V. Ratnam, J.
1. The defendant in O.S. No. 154 of l961, Sub-Court, Karur, is the petitioner in this civil revision petition. That suit was instituted by the respondent herein for the recovery of a sum of Rs. 72,976-33 with subsequent interest and costs under the following circumstances.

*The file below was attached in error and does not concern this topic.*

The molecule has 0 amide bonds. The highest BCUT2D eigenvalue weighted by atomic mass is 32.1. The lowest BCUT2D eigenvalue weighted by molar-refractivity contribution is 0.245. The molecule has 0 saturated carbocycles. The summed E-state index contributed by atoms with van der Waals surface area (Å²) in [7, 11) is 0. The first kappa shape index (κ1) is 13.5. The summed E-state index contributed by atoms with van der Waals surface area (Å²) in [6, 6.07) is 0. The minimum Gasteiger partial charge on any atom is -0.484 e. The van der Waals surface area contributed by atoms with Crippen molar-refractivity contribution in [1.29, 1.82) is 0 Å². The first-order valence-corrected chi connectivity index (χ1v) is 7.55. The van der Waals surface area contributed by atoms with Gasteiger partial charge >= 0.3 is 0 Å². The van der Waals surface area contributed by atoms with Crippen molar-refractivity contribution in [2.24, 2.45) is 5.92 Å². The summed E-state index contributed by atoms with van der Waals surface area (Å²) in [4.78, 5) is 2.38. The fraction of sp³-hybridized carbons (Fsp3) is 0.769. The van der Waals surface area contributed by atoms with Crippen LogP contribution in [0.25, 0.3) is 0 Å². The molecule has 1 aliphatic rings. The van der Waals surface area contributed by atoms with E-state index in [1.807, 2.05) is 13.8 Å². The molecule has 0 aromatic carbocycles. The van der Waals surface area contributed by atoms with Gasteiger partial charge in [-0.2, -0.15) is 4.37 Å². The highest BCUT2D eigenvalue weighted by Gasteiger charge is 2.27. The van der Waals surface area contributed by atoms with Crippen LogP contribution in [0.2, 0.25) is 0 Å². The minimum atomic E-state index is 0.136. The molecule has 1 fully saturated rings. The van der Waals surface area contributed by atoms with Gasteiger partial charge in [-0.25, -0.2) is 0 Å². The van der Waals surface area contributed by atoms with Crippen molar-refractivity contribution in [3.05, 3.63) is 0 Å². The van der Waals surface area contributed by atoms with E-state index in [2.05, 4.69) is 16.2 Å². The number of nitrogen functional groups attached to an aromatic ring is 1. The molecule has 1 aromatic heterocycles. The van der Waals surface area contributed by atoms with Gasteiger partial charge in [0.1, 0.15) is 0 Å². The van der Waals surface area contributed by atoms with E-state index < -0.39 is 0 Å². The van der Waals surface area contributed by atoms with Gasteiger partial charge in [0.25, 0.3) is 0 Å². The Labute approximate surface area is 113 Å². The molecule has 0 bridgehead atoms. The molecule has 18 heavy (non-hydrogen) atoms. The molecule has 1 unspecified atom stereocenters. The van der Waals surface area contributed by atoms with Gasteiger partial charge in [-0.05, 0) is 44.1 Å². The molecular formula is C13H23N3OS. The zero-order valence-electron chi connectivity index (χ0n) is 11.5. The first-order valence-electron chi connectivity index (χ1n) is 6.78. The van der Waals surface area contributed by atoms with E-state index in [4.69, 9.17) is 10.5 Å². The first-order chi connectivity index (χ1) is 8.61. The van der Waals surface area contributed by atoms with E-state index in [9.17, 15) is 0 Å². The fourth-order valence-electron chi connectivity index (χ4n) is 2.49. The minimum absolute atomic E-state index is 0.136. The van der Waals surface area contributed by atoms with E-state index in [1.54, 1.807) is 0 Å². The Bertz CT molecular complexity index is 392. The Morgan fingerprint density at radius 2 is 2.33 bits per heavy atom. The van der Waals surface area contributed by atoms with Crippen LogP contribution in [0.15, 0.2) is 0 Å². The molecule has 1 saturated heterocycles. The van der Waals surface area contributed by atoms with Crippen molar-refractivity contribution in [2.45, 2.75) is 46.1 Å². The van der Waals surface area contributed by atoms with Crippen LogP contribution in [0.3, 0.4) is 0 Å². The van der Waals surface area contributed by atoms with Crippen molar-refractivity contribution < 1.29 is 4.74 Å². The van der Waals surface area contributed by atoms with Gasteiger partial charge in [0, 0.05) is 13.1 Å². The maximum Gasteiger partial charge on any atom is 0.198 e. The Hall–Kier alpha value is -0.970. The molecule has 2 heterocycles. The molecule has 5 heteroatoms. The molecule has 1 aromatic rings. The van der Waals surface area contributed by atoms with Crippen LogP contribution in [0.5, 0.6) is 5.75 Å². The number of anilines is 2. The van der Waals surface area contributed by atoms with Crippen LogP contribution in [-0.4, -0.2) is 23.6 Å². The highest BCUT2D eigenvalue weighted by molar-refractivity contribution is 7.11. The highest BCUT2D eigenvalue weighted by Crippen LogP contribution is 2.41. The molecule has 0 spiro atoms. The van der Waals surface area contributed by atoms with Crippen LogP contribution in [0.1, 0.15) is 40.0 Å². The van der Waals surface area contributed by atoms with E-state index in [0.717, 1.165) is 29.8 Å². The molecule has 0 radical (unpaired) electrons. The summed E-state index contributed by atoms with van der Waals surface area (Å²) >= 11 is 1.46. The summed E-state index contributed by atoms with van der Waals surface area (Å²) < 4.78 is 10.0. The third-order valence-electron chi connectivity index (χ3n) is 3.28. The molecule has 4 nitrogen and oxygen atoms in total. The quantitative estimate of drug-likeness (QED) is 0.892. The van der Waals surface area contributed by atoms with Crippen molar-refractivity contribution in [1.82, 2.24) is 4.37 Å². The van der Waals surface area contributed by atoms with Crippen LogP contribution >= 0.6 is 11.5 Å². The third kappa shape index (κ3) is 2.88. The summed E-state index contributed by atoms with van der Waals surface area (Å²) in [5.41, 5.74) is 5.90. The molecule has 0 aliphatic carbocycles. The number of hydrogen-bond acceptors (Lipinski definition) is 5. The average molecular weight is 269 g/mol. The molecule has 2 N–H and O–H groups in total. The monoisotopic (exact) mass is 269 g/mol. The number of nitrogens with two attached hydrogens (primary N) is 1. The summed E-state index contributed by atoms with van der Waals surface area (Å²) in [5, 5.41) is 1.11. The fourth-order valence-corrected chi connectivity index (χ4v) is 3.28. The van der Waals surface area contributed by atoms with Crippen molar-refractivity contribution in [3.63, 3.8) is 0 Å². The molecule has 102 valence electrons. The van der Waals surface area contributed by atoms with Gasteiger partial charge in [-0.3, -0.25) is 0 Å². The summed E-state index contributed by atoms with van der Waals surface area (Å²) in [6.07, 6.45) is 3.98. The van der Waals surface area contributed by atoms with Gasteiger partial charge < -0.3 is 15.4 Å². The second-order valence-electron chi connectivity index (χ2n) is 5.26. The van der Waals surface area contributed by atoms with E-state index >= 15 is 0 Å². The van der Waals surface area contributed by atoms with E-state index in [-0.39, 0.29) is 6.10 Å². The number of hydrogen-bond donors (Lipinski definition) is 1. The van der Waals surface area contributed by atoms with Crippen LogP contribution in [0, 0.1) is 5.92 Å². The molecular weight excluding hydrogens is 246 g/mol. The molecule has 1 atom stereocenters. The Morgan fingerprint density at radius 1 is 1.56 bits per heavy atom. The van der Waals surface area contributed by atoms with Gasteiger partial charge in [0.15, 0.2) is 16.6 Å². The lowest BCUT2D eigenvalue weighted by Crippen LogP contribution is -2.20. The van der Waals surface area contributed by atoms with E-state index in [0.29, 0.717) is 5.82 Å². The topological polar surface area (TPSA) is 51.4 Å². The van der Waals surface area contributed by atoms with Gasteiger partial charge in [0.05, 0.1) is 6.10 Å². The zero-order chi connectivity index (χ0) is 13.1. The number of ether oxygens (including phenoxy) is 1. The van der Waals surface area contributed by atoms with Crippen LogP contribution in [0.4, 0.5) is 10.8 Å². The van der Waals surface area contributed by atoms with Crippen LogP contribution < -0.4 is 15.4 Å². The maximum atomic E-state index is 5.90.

2. The petitioner is a manufacturer of yarn and the respondent is a dealer doing business in yarn. On 20th November, 1980, according to the case of the respondent, the petitioner entered into a contract with the respondent agreeing to deliver 50 bales of 181. 6. kgs. nett each of 1 on plain yarn at the rate of Rs. 63 per 4,34 kgs. ex-mill plus Sales Tax and 50 bales of 200 kgs , nett each of 2/17 plain yarn at the rate of Rs. 94 per 5 kgs ex-mill plus Sales Tax etc. The petitioner used to intimate the respondent about the readiness and availability of the bales and on receipt of such intimation, the respondent used to send the value of the bales either by draft or by cheque, as was the usual practice. Sometimes, the respondent used to request the petitioner to send through bank also. In so far as the contract entered into on 20th November, 1980 is concerned, the respondent stated that the petitioner informed the respondent about his readiness to deliver 10's plain yarn and that had also been taken delivery of; but as per the usual practice, the respondent had sent moneys to the petitioners even before the receipt of the goods and such payment included the amounts for the supply of 2 / 17 plain yarn as well. After adjusting the value of 10's plain yarn supplied, it was found that the respondent had paid a sum of Rs. 20,105.11 in excess to the petitioner in anticipation of the supply of 2 I 17 plaint yarn in November, 1980. The delivery of 10's plain yarn was effected only in February and March, 1981. With reference to the delivery of 2 /17 plain yarn, the petitioner did not intimate the respondent about the probable date of delivery though the respondent had been througout waiting for such delivery and also been demanding the petitioner to supply 2/17 plain yarn which was being evaded by the petitioner on some ground or other. On 6th May, 1981, a letter was received by the respondent from the petitioner to the effect that the contract between the respondent and the petitioner for the supply of yarn had been cancelled and the reasons given for such cancellation, according to the respondent, are not sound The petitioner, according to the respondent, was liable to return the amount of Rs. 20,105.11 being the payment made by the respondent for the supply of Hf. 2/17 plain yarn with interestat 12 per cent per annum from 4th March, 1981. It was the further claim of the respondent that on account of the non-supply of Hf. 2/17 plain yarn by the petitioner and the commission of breach of the con tract to supply the yarn, the respondent was obliged to purchase yarn from outside at a heavy cost in respect of which the respondent had sustained a loss of Rs. 52,000 and this amount according to the respondent, was also payable by the petitioner. To recover these amounts, the respondent instituted the suit in O.S. No. 154 of 1981. Sub-Court, Karur.